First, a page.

17. PuritanCovenanter

    PuritanCovenanter Moderator Staff Member

    Here was a response I received from a Pastor concerning this issue.

    The Explanatory Declaration, in this form, dates from the late 1950s.

    As far as I can see, we can only vote for those who will take the Explanatory Declaration or something with the same meaning. However, it is still OK to vote on issues (taxes, state constitutional amendments, etc.).
  18. ADKing

    ADKing Puritan Board Junior

    Voting for issues is still "incorporating with the body politic" and would have been discountenanced by the older Covenanters.
  19. M21195

    M21195 Puritan Board Freshman


    I would guess that if a person truly adheres to Christ being the King of the nations it would follow that a civil constitution that does not acknowledge such would be immoral. As for the founders of the county, I have not had the chance to research the extent of their obedience and submission to God/Jesus. If they were devout men, how could they not mention Christ? I haven't checked on it, but I have read that Christ was mentioned in the Articles of Confederation, but was removed when it was replaced by the Constitution. In the following link J.R. Willson has somethings to say about Washington, Jefferson and Madison.... As a former Army Officer, I've been interested in this subject as of late..

    Prince Messiah's Claims to Dominion Over All Governments
    Last edited: Jan 17, 2012
  20. M21195

    M21195 Puritan Board Freshman

  21. Loopie

    Loopie Puritan Board Freshman


    You make some excellent points that I am going to definitely think about. It is certainly true that in today's society if a person truly acknowledged Christ as King, they would make sure that it was clear in any affirmation or oath that they took. It really is difficult to say what our founding fathers truly believed. There is no doubt that many considered their faith to be a private matter, and that any declaration of Christ as King in the constitution could lead the way to an infringement on a non-Christian's freedom of religion. Such a statement in the constitution certainly would have ensured that non-Christians would not be allowed to run for public office (or serve in the military), since they would have to take an oath to uphold the constitution (a constitution that requires them to acknowledge Christ as King). This very well might be one reason why our founding fathers did not explicitly include in the constitution an acknowledgment that Christ is King.

    Ultimately it is very difficult when you have both believers and non-believers living in and participating in the same civil society. Unless the society is a Theocratic State, where Christianity is the official religion and is acknowledged as such in its constitution, there are going to be issues when both believers and non-believers are attempting to work together to make their nation better. In our nation which does not have an official/state religion, both non-believers and believers are going to serve the same constitution (although they will each interpret it differently).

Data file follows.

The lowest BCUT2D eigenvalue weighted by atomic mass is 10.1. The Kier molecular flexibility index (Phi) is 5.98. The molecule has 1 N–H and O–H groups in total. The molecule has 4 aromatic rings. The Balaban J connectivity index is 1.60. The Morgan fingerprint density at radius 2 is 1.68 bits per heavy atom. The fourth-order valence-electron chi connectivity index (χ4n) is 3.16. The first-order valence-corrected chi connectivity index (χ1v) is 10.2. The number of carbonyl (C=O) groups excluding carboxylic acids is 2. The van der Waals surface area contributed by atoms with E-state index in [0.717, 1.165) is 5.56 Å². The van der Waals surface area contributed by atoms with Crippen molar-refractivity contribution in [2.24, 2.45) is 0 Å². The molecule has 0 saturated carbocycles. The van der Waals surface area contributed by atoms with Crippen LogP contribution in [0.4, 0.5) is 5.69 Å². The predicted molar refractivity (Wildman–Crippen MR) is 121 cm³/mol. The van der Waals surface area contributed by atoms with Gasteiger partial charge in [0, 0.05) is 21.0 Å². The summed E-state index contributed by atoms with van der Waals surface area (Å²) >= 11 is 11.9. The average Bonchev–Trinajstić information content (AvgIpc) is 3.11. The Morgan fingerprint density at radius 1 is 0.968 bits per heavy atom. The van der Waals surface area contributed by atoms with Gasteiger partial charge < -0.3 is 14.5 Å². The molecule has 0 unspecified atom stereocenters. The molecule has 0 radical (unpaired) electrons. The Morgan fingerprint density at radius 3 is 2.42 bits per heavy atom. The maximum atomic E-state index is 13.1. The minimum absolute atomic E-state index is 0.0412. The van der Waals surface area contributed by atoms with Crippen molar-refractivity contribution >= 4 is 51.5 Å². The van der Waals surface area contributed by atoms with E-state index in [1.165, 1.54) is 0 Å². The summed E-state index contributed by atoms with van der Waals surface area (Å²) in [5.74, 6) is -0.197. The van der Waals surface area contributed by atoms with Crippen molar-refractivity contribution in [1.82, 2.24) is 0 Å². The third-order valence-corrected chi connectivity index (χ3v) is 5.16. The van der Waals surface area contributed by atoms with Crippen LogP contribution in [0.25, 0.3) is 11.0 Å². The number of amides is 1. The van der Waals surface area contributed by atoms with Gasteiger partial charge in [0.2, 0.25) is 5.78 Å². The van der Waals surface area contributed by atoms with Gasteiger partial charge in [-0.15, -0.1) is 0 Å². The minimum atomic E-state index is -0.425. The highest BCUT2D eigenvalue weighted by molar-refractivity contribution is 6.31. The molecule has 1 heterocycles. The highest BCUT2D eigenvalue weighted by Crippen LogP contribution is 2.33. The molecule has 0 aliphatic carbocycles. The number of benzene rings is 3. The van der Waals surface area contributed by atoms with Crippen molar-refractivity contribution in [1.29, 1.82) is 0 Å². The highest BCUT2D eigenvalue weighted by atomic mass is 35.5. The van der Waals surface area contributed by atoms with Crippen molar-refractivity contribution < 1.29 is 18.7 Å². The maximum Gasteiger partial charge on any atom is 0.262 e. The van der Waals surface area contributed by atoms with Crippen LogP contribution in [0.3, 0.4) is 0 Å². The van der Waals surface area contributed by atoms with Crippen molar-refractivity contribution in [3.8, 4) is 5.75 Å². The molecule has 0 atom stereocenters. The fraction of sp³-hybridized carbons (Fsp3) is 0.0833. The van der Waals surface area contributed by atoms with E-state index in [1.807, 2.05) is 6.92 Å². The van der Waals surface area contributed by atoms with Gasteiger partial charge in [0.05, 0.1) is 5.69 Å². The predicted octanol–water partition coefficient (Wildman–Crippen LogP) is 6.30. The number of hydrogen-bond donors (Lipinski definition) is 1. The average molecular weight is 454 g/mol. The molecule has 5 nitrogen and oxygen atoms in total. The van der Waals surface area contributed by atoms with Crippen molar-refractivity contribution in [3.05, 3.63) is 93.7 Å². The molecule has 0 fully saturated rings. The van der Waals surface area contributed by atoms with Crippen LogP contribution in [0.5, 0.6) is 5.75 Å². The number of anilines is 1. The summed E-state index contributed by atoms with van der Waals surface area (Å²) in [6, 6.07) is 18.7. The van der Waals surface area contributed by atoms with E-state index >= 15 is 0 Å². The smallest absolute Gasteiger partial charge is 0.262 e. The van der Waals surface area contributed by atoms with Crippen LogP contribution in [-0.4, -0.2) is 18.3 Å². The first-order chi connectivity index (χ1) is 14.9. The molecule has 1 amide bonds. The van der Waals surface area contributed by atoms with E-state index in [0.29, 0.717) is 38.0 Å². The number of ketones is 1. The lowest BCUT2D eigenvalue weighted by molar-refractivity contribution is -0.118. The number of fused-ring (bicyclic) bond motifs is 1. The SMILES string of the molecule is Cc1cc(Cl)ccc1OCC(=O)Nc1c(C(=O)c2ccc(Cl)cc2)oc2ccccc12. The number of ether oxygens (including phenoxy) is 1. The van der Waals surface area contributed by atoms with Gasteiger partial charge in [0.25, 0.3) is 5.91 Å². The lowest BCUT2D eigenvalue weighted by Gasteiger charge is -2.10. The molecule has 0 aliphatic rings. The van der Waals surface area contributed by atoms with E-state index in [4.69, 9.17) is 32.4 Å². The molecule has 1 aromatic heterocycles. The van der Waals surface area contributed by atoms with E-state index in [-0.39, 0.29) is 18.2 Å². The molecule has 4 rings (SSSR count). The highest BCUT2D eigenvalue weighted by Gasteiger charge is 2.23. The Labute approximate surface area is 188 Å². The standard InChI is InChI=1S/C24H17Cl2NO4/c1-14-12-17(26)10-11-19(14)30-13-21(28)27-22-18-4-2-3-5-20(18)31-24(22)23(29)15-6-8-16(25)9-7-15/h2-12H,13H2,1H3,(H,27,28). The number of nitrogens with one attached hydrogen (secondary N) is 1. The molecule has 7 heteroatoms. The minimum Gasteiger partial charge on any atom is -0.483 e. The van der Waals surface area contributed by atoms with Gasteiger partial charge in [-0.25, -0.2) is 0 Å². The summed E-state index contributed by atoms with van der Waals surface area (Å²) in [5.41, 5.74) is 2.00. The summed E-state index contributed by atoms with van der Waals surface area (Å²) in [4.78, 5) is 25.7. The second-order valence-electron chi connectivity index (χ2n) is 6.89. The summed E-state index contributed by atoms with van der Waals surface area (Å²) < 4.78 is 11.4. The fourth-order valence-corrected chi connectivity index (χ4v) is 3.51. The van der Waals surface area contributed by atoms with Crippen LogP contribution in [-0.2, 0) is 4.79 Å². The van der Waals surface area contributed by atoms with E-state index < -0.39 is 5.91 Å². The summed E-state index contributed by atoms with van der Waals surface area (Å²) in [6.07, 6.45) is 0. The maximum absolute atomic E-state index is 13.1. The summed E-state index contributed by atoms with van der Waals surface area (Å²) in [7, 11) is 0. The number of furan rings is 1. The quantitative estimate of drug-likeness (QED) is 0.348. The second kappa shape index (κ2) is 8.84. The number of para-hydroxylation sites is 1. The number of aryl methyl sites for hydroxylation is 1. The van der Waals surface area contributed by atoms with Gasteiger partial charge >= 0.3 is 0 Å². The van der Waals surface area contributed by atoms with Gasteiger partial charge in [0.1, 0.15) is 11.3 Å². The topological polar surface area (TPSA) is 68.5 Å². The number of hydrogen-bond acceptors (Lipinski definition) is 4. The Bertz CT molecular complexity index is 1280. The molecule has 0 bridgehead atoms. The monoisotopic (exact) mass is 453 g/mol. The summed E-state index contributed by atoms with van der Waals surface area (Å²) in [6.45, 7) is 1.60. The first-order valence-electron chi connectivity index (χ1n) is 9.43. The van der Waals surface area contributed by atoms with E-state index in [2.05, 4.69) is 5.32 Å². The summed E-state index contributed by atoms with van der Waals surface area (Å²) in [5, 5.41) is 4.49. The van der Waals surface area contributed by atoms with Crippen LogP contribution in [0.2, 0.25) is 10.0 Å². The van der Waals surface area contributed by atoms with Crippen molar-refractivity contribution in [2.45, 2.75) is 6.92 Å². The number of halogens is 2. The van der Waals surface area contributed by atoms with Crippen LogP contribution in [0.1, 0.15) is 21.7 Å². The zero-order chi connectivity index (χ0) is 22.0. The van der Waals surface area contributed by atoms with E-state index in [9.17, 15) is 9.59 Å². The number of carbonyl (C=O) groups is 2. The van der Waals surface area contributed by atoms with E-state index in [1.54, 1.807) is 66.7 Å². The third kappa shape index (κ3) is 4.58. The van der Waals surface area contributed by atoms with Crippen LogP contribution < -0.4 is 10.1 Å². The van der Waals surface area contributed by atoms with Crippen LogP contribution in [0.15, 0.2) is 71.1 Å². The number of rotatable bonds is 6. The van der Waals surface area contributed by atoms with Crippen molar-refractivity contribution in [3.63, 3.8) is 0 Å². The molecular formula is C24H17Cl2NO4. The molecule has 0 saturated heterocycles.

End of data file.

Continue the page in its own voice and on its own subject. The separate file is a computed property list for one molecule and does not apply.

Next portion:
Those who take an extreme position could make a case that Christians should not pay taxes, since there is no doubt that our money is contributing towards federal projects that we might disagree with (funding for abortion, gay marriage, etc.). Obviously this is not what Christ taught, since we are to give unto Caesar what is Caesar's.

    The issue goes even further when it comes to military service. To avoid going too long, I am simply going to post a description of the Roman Legion Military Oath as practiced around the time of Augustus Caesar:

    "Vegetius, who named Frontinus as one of his sources, wrote that

    'After daily training has been added for four or more
    months.... The soldiers swear that they will enthusiastically
    do whatever the emperor commands, that they will never
    desert the army and that they will not shrink from death for
    the sake of the Roman state.'" (Source:

    A Christian version of the oath is also described by Vegetius:

    'They swear by God, by Christ and by the Holy Spirit; and by the majesty of the emperor, which, next to God, should be loved and worshipped by the human race... The soldiers swear to perform with enthusiasm whatever the emperor commands, never to desert, and not to shrink from death on behalf of the Roman state.'

    Obviously it is likely that the Christian version was not accepted by the Roman military until Christianity at least became more accepted throughout the Empire. With this in mind it would be interesting to consider the case of any Roman Centurions who became Christians during the first century A.D. We see in scripture that Roman soldiers who become Christians are not told to stop serving in the military, even though they were required to take an oath swearing allegiance to the Emperor (the oath was renewed every year). There is nothing in scripture to suggest that Roman soldiers who became Christians were only supposed to finish out their terms of service, and not renew their service in the military afterwards. It is also likely that most of them (in the early years of Christianity) swore allegiance to the Emperor without making a statement explicitly saying that Christ was their ultimate King.

    With this in mind I would have to say that there would be nothing necessarily wrong with swearing allegiance to a state or a constitution even though there was no explicit mention of Christ. In the end each person knows inside who they are loyal to, and no matter what promise or oath a Christian might make, there is no doubt that allegiance is always to Christ first and foremost. Thoughts?